Misinformation, Hate Speech and Ethno-Religious Tensions in Myanmar
In Myanmar, interethnic tensions have improved in the post-coup era as more and more resistance leaders join the call to fight the junta. This shared opposition to military rule has left many people hopeful for the prospect of broader national cohesion in a country that has been beset by various civil and ethnic conflicts for decades. But this moment of national cohesion can also obscure the complex histories and intercommunal grievances that remain unresolved — and a recent massacre in Southern Shan State demonstrates that the military’s violence still has the power to sow discord among a fragmented resistance movement.
Will the ‘Washington Declaration’ Deter North Korea?
South Korean President Yoon Suk-yeol is in Washington this week as the United States and South Korea celebrate 70 years of bilateral ties. Yoon’s visit is only the second state visit hosted by the Biden administration and the first South Korean state visit in 12 years. While there have been some recent strains in the relationship over U.S. trade and semiconductor policy and Seoul’s support for Ukraine, the focus of the bilateral summit was on the threat posed by North Korea. Although the summit ostensibly achieved both sides’ desired security deliverables related to deterrence, reassurance and nonproliferation, these outcomes will likely not provide enduring solutions to the North Korea challenge.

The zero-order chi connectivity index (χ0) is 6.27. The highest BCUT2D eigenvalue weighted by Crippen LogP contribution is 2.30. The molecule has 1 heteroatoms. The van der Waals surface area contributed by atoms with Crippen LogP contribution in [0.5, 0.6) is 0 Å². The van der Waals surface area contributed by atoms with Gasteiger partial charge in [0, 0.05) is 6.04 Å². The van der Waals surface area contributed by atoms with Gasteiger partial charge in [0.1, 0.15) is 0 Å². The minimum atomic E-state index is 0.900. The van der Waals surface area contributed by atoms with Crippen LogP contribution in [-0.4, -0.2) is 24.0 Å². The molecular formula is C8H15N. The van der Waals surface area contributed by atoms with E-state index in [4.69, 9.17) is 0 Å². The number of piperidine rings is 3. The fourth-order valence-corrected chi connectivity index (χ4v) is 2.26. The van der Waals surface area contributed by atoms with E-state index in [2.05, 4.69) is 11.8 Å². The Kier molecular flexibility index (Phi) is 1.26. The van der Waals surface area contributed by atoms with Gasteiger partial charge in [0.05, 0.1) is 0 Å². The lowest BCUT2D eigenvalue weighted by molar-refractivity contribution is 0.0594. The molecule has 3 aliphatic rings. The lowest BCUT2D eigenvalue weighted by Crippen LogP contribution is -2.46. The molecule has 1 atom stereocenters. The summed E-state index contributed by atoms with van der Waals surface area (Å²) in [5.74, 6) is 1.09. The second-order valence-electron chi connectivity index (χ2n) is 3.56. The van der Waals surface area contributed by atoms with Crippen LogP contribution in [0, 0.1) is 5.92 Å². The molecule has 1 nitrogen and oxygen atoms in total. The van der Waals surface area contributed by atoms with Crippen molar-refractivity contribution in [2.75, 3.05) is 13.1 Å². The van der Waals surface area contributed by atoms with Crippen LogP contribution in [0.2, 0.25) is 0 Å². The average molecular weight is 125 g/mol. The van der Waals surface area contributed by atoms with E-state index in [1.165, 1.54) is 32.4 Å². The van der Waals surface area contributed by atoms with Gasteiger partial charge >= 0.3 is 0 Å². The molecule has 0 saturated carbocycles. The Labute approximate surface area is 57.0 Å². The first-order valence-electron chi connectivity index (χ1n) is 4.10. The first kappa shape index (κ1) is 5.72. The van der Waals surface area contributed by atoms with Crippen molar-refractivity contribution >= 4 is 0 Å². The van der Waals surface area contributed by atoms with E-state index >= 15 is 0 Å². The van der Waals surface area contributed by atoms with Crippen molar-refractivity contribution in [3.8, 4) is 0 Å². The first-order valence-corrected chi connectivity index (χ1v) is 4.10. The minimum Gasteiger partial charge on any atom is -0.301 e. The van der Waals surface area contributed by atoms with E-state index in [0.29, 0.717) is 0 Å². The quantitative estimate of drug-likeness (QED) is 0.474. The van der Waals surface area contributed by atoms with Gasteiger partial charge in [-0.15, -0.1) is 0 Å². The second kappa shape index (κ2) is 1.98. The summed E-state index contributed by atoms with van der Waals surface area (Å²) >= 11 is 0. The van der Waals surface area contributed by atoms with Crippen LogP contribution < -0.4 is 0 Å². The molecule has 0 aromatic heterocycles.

Beyond Elections: Libya Needs Unified Institutions and Reconciliation
Last week, the U.N. Security Council met to discuss its Libya mission and its new plan to end the country’s political impasse through elections. While credible polls will be a critical step in forging a path to peace, they are not a panacea for addressing this byzantine conflict’s deeply rooted drivers and the intense, bitter rivalries and factionalism that have surfaced since 2011. Indeed, previous efforts to hold elections have buckled under the weight of the intricate dynamics at play. Over a decade after the fall of Muammar Qaddafi, resolving Libya's complex conflict will require a multifaceted approach that prioritizes building trust among Libyans.